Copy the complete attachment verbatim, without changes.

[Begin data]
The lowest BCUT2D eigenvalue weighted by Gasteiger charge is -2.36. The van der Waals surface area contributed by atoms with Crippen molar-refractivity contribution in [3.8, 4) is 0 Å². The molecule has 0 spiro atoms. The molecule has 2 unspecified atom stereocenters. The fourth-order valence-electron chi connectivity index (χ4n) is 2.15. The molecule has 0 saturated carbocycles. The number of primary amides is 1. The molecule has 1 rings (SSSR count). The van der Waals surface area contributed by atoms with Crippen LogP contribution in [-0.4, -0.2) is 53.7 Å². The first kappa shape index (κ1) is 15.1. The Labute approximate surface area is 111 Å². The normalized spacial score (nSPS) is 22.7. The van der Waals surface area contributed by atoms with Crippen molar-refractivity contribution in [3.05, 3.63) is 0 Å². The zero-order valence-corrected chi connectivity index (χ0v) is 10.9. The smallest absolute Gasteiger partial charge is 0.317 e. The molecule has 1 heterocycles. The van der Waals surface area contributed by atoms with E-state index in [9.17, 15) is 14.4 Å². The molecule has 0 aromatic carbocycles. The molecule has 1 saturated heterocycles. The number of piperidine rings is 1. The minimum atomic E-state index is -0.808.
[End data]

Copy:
The lowest BCUT2D eigenvalue weighted by Gasteiger charge is -2.36. The van der Waals surface area contributed by atoms with Crippen molar-refractivity contribution in [3.8, 4) is 0 Å². The molecule has 0 spiro atoms. The molecule has 2 unspecified atom stereocenters. The fourth-order valence-electron chi connectivity index (χ4n) is 2.15. The molecule has 0 saturated carbocycles. The number of primary amides is 1. The molecule has 1 rings (SSSR count). The van der Waals surface area contributed by atoms with Crippen LogP contribution in [-0.4, -0.2) is 53.7 Å². The first kappa shape index (κ1) is 15.1. The Labute approximate surface area is 111 Å². The normalized spacial score (nSPS) is 22.7. The van der Waals surface area contributed by atoms with Crippen molar-refractivity contribution in [3.05, 3.63) is 0 Å². The zero-order valence-corrected chi connectivity index (χ0v) is 10.9. The smallest absolute Gasteiger partial charge is 0.317 e. The molecule has 1 heterocycles. The van der Waals surface area contributed by atoms with E-state index in [9.17, 15) is 14.4 Å². The molecule has 0 aromatic carbocycles. The molecule has 1 saturated heterocycles. The number of piperidine rings is 1. The minimum atomic E-state index is -0.808.